The Center Cannot Hold – Why the United States is Losing in Iraq


            In 1921, when Britain controlled Palestine and Iraq, the Irish poet William Butler Yeats wrote a poem called The Second Coming.  It is a good discription of the contemporary Middle East.




Turning and turning in the widening gyre

The Falcon cannot hear the falconer ;

Things fall apart ; the center cannot hold ;

Mere anarchy is loosed upon the world,

The blood-dimmed tide is loosed, and everywhere

The ceremony of innocence is drowned ;

The best lack all conviction, while the worst

Are full of passionate intensity.


Surely some revelation is at hand;

Surely the Second Coming is at hand.

The Second Coming ! Hardly are those words out

When a vast image out of Spiritus Mundi

Troubles my sight ; somewhere in the sands of the desert

A shape with lion body and the head of a man,

A gaze blank and pitiless as the sun,

Is moving its slow thighs, while all about it

Reel shadows of the indignant desert birds.

The darkness drops again ; but now I know

That twenty centuries of stony sleep

Were vexed to nightmare by a rocking cradle,

And what rough beast, its hour come round at last,

Slouches toward Bethlehem to be born?



            It makes telling point borne out by election analysis, that the center, the geographic center is important for unity.  Location matters, far out of proportion to population or other strength.


            This is amply demonstrated in the history of the United States where presidents have overwhelmingly come from the middle of the country.  Four of the first 5 presidents came from Virginia.  In 1789, Virginia was the center of the 13 states.  It neatly divided the country between the slave holding agricultural plantation south and the small family farm commercial north, accurately reflecting the division of the nation 70 years later during the Civil War.


            After the Civil War, as the nation expanded westward, the president continued to come from the center of the nation, the mid-west, Ohio.  Like Virginia in the beginning, Ohio and the mid-west was the center of the nation in the late 19th century.  It was the meeting point of the industrial Northeast, the plantation South (because the Ohio-Mississippi River was the Interstate for commerce between the north and south) and the west. Of the nine presidents who served in the 54 years from the end of the Civil War to the aftermath of World War I, 4 were from Ohio, and two more were born in Ohio, but elected from Illinois and Indiana respectively.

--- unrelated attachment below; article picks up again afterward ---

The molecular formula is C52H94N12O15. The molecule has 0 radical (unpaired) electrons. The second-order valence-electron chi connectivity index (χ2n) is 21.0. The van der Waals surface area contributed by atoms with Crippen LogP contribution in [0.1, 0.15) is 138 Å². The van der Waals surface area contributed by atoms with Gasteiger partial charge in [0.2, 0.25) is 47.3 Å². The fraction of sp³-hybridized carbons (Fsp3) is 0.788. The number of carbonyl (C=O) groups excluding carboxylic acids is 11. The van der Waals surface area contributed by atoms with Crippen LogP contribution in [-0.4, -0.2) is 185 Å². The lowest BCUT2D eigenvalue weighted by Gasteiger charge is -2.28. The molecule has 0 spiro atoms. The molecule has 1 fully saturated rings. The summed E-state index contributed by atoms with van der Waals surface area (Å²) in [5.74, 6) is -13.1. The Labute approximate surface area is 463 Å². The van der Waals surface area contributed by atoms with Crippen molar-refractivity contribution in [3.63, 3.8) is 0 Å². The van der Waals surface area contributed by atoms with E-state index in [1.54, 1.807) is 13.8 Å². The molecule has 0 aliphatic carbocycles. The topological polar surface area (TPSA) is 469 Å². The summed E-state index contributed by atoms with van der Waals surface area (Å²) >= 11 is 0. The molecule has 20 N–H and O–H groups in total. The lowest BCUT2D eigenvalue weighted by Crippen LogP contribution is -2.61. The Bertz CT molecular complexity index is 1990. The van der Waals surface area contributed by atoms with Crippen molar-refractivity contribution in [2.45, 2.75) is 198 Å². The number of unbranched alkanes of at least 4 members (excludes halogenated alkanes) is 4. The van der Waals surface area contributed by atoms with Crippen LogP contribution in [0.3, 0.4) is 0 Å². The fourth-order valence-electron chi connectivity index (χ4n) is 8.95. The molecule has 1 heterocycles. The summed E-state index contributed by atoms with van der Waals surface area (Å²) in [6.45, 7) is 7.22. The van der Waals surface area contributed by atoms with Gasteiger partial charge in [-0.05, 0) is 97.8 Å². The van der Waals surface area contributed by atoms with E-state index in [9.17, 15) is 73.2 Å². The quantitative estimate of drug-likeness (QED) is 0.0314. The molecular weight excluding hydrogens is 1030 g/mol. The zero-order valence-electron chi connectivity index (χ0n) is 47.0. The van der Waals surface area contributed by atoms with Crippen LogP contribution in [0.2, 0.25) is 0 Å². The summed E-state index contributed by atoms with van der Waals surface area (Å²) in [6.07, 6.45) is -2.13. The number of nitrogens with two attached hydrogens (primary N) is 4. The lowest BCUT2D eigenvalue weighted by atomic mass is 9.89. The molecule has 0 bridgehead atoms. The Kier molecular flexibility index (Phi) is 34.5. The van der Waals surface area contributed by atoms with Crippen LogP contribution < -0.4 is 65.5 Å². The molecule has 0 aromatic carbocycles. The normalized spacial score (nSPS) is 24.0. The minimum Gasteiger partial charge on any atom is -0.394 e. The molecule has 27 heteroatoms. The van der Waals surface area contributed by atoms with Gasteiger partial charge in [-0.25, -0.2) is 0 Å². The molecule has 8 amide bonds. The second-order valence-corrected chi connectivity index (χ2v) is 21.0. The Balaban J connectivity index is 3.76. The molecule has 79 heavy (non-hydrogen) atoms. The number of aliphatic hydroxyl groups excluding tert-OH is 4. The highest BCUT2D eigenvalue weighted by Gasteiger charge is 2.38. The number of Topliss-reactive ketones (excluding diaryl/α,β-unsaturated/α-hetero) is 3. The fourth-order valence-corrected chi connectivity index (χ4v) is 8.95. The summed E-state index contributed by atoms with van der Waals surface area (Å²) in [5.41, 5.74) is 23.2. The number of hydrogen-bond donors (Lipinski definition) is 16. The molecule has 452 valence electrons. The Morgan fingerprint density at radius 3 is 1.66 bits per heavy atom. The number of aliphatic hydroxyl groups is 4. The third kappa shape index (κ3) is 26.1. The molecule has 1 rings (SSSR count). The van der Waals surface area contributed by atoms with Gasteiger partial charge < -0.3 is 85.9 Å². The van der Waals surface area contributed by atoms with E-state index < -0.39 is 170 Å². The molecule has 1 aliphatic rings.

Even in modern times, the pattern holds.  Harry Truman was from Missouri.  Eisenhower was born in Texas and raised in Kansas.  Lyndon Johnson was from Texas.  Richard Nixon was from California, but moved to New York after losing the 1962 California Governor’s race.  Gerald Ford was born in Nebraska and lived in Michigan.  Ronald Reagan was born and raised in Illinois, before moving to California as an adult.  George Bush moved to Texas.  Bill Clinton came from Arkansas.  And George W. Bush comes from Texas.


            Examining the leadership of other nations reveals the same general pattern.  Leaders tend to emerge from the middle of nations because people from the middle have the best balanced innate sense and experiential familiarity with the strengths and weaknesses of the political entity.


            Otto von Bismarck, who unified Germany, came from Prussia.  Lenin, from Ulyanovsk, slightly to the east of the middle of European Russia, from the Baltic states to the Ural Mountains.  Mao Tse-Tung came from Hunan province, in inland south central China.  After the defeat of Germany in World War II, Chancellor Conrad Adenauer, who presided over Germany’s reconstruction, rehabilitation and rapprochement with France came from Alsace, the part of Germany closest to France and the West.  Patrice Lumumba, the first Prime Minister of the independent Congo, came from Kasai Province, the south-middle of that nation.  Geography matters.  That is why the electoral college is so important, not only to keep the election of the president in the hands of the states, but to ensure that no matter where the President comes from, he or she has a nationally distributed constituency.


            So, it is less important that Saddam Hussein was a dictator that it is that he was from Tikrit, the center of Iraq.  Even with Saddam Hussein gone, the likelihood is that the next indigenous ruler of Iraq will also come from the center of the country, the Sunni triangle.  Iraq is an artificial construct as a nation, as are most of the Middle Eastern countries.  Most of the Middle East rulers dictators of one kind or another.  The bad news is that the center of resistance to the foreign occupation of Iraq is centered in the center of the country. 


            That means the United States either has to subdue the center, or Iraq will fragment with the Kurds in the north breaking away, probably as the seed for a Kurdish state including the Kurds from Turkey and Iran, while the Shiites in the south would form some kind of union or federation with Iran (to compensate them for the loss of the Kurds in the west).


            Turkey, America’s ally and a member of NATO, is adamantly opposed to a Kurdish state.  Ergo, the United States has to subdue the center of Iraq in order to win the war.  The United States had no difficulty taking Baghdad, but Baghdad was not the problem.  The war will not be over until the center of resistance, the Sunni triangle north of Baghdad is pacified.  It is hard to see this happening without enough troops to completely occupy the center of Iraq.  Maybe the original military estimate of 200,000 or more troops needed to win the war was right after all.


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Contact: Joshua Leinsdorf